I love November. It’s always been my favorite month. Living in the South my entire life, that’s the month I most associate with Fall (my favorite season). I’m a huge college football fan and that’s when the best games take place. Thanksgiving, I think, is grossly underrated as a holiday, given how much it gets overshadowed by Christmas decor in stores. And, even though I’m a little biased, a pretty cool guy was born in November.
But this past month – November 2010 – might have been one of the best months in my short life so far. November 1982 still might rank as the best since being born is a pretty impressive feat. But the 2010 version is easily Top 3.
So bring it on December. You’ve got a tough act to follow! You’re doing a pretty good job so far though since it’s snowing this morning.
Since I took a personal day yesterday, we’ll start with Monday. I had spent Sunday night in Louisville, KY. I was there mainly to try and visit with a friend I haven’t seen since my first or second year of college. We’ve kept in touch, off and on, through facebook, but it would have been nice to see her. Schedules didn’t work out though, so that bummed me out a little bit. But Monday was a busy, busy day!
Since I was in Louisville, I figured I might as well tour the Louisville Slugger factory. Apparently the company name is really Hillerich & Bradsby. I never knew that. Louisville Slugger is just the product name. They also have the world’s largest bat outside of their building.
Before you start the tour, they’ve got a museum of sorts. Exhibits all over the place talking about their history, the players who use their bats, the process they’re made, etc, etc. Just a lot of cool information. But they also had the real bats from some pretty amazing players. The picture below is one of Babe Ruth’s bats he used during the season he hit 60 home runs. He notched his bat (21 notches in this one) every time he hit one. There were also bats from Shoeless Joe Jackson, Joe DiMaggio, Jackie Robinson, Hank Aaron, and tons more. It’s cool to see history like that up close and personal.
I don’t have any pictures from the tour because they claim it’s to protect their trade secrets from the other bat manufacturers. But I don’t 100% buy that because anyone can take the tour and see for themselves. Not to mention the entire floor is surrounded by windows out onto the street. So if you wanted to camp a spot on the sidewalk, you could watch them make bats for hours. We got a free mini bat for taking the tour though! And they have a gift shop where you can have your own bat made with your name (or signature) engraved into a bat just like the pros have. Very cool! I enjoyed it all and would suggest it if you’re ever in the Louisville area.
Since I had enjoyed the Maker’s Mark tour so much, I figured that I’d try some of the other tours. The Kentucky Bourbon Trail has a passport similar to my National Parks passport. There are 6 distillery tours and if you visit all 6 and mail in your passport, you get a free t-shirt. Since Jim Beam was the closest to Louisville, I figured that’d be my first stop.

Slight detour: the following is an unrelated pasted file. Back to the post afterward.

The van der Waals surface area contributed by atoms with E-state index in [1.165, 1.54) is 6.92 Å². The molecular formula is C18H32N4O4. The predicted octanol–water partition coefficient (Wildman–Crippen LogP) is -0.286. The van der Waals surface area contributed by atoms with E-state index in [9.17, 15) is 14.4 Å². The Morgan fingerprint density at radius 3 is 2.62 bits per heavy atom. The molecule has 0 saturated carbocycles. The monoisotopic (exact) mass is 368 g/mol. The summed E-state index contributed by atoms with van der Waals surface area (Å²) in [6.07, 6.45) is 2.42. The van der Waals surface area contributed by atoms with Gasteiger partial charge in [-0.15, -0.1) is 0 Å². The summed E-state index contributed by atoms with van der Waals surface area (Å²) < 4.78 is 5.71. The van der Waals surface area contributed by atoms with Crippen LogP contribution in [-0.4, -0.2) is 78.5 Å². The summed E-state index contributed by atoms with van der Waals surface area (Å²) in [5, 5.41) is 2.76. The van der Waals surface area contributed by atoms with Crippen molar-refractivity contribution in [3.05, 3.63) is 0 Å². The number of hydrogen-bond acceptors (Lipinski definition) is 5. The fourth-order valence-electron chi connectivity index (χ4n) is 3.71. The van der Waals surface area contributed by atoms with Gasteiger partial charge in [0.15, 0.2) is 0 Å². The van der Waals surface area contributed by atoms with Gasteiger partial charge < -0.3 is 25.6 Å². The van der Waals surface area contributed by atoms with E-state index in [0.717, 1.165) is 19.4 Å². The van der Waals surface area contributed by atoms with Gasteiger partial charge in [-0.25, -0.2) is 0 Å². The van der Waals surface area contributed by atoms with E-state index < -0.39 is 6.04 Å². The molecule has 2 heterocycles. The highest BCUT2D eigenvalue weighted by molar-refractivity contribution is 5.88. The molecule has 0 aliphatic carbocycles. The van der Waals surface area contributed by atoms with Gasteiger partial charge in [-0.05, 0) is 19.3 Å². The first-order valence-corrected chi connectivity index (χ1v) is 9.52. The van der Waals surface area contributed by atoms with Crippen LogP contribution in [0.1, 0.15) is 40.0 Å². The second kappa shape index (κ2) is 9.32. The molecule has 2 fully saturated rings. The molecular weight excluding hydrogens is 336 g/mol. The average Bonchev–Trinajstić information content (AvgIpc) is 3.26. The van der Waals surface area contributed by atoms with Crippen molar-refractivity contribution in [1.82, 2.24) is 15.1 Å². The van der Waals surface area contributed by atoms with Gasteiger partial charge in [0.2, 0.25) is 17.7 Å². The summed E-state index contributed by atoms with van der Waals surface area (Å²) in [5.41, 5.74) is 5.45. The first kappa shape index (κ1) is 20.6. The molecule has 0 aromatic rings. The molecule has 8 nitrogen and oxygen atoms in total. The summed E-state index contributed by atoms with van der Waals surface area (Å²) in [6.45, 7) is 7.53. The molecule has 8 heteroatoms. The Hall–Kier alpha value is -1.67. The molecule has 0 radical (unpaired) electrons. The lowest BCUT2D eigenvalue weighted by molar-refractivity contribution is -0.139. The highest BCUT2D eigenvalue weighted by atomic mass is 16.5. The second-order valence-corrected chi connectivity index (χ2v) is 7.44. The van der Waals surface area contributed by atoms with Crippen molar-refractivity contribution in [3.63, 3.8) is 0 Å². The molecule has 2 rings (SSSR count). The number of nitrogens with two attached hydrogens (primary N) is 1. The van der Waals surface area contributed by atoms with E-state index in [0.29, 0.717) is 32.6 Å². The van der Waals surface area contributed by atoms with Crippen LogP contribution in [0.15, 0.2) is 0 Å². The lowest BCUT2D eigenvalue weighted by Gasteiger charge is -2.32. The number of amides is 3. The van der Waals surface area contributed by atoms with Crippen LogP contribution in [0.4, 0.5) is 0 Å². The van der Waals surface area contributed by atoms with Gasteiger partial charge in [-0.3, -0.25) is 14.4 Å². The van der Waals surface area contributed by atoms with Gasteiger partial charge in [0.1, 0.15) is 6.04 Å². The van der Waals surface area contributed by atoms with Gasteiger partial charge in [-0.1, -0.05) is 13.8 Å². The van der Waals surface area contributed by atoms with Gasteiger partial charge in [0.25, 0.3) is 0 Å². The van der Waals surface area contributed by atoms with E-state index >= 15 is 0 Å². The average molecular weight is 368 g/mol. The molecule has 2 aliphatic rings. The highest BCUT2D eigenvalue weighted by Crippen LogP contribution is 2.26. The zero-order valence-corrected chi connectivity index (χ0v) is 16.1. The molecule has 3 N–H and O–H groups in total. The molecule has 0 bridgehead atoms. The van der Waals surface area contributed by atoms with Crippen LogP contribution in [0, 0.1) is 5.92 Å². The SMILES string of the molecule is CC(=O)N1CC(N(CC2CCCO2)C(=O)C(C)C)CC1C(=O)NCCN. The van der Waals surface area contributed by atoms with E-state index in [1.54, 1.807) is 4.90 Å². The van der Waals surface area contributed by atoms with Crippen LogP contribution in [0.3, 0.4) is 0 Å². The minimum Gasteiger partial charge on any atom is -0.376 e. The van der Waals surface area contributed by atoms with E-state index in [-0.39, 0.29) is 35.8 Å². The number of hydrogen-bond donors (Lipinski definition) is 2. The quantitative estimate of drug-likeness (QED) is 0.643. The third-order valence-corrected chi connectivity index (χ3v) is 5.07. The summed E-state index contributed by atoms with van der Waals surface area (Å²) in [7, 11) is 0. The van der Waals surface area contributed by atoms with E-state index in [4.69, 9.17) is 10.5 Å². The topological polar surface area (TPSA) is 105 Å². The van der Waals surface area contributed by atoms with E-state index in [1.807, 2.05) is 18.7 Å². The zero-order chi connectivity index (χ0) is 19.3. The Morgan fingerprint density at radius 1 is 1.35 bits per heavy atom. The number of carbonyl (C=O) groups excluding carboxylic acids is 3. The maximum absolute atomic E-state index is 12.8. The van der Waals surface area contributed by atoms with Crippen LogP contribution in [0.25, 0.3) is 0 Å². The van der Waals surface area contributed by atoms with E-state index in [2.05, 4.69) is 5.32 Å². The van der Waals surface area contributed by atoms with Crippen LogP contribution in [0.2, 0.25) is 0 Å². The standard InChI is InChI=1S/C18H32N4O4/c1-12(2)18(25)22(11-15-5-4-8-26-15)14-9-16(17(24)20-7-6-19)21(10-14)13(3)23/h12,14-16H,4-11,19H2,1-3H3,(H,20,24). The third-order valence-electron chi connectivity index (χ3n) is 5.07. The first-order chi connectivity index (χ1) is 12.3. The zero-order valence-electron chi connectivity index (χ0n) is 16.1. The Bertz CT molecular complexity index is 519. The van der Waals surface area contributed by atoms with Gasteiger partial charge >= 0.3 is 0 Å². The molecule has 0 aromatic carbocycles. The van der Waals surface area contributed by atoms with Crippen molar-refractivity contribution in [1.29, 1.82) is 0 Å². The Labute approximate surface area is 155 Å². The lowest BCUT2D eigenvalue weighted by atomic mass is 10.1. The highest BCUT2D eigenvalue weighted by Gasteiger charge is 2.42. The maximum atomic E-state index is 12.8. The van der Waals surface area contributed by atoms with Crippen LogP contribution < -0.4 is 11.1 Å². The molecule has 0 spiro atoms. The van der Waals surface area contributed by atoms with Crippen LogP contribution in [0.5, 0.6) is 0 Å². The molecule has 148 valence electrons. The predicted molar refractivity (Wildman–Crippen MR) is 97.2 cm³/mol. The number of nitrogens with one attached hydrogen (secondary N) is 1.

I had two completely different emotions from the Jim Beam distillery than from Maker’s Mark. First, I was blown away by the sheer size of the operation. Maker’s is this tiny place nestled into a little farm-type setting. Jim Beam is massive. They’re the state’s largest (which also means the country’s and world’s largest) bourbon producer. At any one time, they have close to a million barrels in warehouses aging. Ridiculous. And second, I was disappointed with the tour. You didn’t go through the distillery, just one of the warehouses. One of the family’s houses was there as almost a mini museum to learn about the history. And there were exhibits to see along the way. But in terms of actually going through the production line, the warehouse was the only stop. To be fair, the guide did tell us that they’re building a new visitors’ center for 2012. And when that opens, they’ll have a new tour that actually goes through the whole plant. Right place, wrong time.
I did learn something cool though. I didn’t really notice it at Maker’s because everything there was painted black. But all of the trees were pitch black. And it’s the same reason the warehouses have a black, grungy look to them. Apparently at all distilleries, there’s a specific type of fungus that’s produced by the evaporating alcohol. It’s not harmful to the trees (or anything else), but it does turn them black. It’s pretty eerie looking.
Because we didn’t hit many of the production points, the tour only lasted about 30 minutes. There were also only three of us so it was a pretty personal tour as well. Since it was short though, that worked in my favor for getting to another one of the distilleries before it closed. So off to Wild Turkey’s distillery I went.